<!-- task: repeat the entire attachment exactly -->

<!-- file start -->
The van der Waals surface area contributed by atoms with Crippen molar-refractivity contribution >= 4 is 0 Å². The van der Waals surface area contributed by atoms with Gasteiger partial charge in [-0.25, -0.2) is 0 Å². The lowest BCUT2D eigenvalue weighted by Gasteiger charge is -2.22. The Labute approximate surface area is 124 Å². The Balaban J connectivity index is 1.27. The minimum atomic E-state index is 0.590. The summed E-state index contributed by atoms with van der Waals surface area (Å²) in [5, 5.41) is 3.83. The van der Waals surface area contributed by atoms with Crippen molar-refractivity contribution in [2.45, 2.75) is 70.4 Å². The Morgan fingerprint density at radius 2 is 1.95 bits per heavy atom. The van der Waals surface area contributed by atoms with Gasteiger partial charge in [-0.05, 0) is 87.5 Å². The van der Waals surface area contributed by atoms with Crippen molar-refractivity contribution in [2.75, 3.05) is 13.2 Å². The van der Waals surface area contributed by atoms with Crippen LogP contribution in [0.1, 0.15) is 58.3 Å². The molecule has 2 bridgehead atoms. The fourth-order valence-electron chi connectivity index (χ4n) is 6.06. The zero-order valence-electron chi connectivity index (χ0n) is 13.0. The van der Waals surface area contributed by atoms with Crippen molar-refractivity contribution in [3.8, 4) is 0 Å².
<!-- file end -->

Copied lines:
The van der Waals surface area contributed by atoms with Crippen molar-refractivity contribution >= 4 is 0 Å². The van der Waals surface area contributed by atoms with Gasteiger partial charge in [-0.25, -0.2) is 0 Å². The lowest BCUT2D eigenvalue weighted by Gasteiger charge is -2.22. The Labute approximate surface area is 124 Å². The Balaban J connectivity index is 1.27. The minimum atomic E-state index is 0.590. The summed E-state index contributed by atoms with van der Waals surface area (Å²) in [5, 5.41) is 3.83. The van der Waals surface area contributed by atoms with Crippen molar-refractivity contribution in [2.45, 2.75) is 70.4 Å². The Morgan fingerprint density at radius 2 is 1.95 bits per heavy atom. The van der Waals surface area contributed by atoms with Gasteiger partial charge in [-0.05, 0) is 87.5 Å². The van der Waals surface area contributed by atoms with Crippen molar-refractivity contribution in [2.75, 3.05) is 13.2 Å². The van der Waals surface area contributed by atoms with Crippen LogP contribution in [0.1, 0.15) is 58.3 Å². The molecule has 2 bridgehead atoms. The fourth-order valence-electron chi connectivity index (χ4n) is 6.06. The zero-order valence-electron chi connectivity index (χ0n) is 13.0. The van der Waals surface area contributed by atoms with Crippen molar-refractivity contribution in [3.8, 4) is 0 Å².